When viewed as either drawings or photographs, the prints in John Clang's latest solo show may be deemed by some as poor works of art.
The Singapore-born artist, whose given name is Ang Choon Leng, says: "If it is a drawing, they may think it is a bad drawing. If it is a photograph, they may say it is a bad photograph because you can't see the details."
But neither drawings nor photographs is what the 43-year-old, who works primarily in film and photography, aims to show at Fost Gallery in Gillman Barracks.
Rather, he offers an intimate look at the interior landscape of his mind and the images lodged in his consciousness.
VIEW IT / THE WORLD SURROUNDING AN INDOOR PLANT
WHERE: Fost Gallery, 1 Lock Road, Gillman Barracks, 01-02
WHEN: Till Sept 4, 11am to 7pm (Tuesday to Saturday), 11am to 6pm (Sunday), by appointment on Monday
His latest works, made using photography and drawing techniques, explore what an image can be in this day and age, when people have easy access to cameras by way of smartphones and readily snap pictures which they share online.
Clang, who is influenced by the writings of the 18th-century Scottish philosopher David Hume on images, believes that they should be depictions of impressions in one's memory which viewers can engage with and use to expand their imagination.
To him, a non-smartphone user who carries a flip phone, the restless and mindless production of photographs desensitises viewers to the potency of images.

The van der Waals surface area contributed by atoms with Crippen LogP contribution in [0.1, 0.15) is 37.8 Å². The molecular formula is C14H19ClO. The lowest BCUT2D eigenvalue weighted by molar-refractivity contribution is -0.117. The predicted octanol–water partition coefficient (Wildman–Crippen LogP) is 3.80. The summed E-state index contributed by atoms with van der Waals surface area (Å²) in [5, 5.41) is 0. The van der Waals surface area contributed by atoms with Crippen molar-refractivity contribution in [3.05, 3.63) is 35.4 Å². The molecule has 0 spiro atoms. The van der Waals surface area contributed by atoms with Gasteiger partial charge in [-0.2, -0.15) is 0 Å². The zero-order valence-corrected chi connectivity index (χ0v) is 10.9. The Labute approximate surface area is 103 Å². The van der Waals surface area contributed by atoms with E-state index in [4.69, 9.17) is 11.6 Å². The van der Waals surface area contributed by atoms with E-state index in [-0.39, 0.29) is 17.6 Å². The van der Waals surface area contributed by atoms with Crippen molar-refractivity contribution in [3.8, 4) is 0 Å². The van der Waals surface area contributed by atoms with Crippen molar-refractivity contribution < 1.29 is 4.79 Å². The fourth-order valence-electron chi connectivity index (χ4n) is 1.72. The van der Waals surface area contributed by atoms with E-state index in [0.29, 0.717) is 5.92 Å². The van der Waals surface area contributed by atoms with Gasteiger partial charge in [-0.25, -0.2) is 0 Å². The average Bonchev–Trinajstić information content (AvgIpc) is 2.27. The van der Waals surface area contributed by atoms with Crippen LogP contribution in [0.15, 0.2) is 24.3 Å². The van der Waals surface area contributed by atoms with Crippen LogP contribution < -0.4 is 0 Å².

He says: "These photographs may be a record of what happened, but not the experience of what happened. But in this fast-paced world, people want to be fed with information, people want to be directed in the way they experience things rather than let their imagination expand their minds and thoughts."
The photographic prints and video works in his show, The World Surrounding An Indoor Plant, are memories of his experiences - conversations he had or things he saw, which are "buried in my heart".
These experiences, he says, recur in his life, so when he decides to use them in his art, he has his camera on standby, ready to "press the button on that moment".
The photograph is then projected by a magic lantern - a type of projector used in image-making as early as the 17th century - onto paper and traced with charcoal. The sketch is photographed, enlarged and presented as the final work.
The process renders the image out of focus while magnifying the drawing marks in detail. This creates visual tension and heightens the ambiguity of the memory, he says.
It also produces an imprecise image that encourages viewers to fill in the blanks with memories of their own experiences and, in turn, connect with the work.
The prints are shown together with a set of black-and-white silent videos that are each projected onto postcard-size sheets of paper with a single line of text written on them. While each print offers a snapshot of a moment, the video shows an unfolding situation.
The overlapping text, which he borrows from everyday conversation, is unrelated to the choreographed moment in the video, but meant to colour the viewer's experience of the image.
The 18 works in the show are priced for sale from $6,000.
He says: "Future historians looking back on this time will have no lack of images on how we live, but what they may not have is the mindset of the people, the artists living through it. I want to create works that mark our times and where I am now."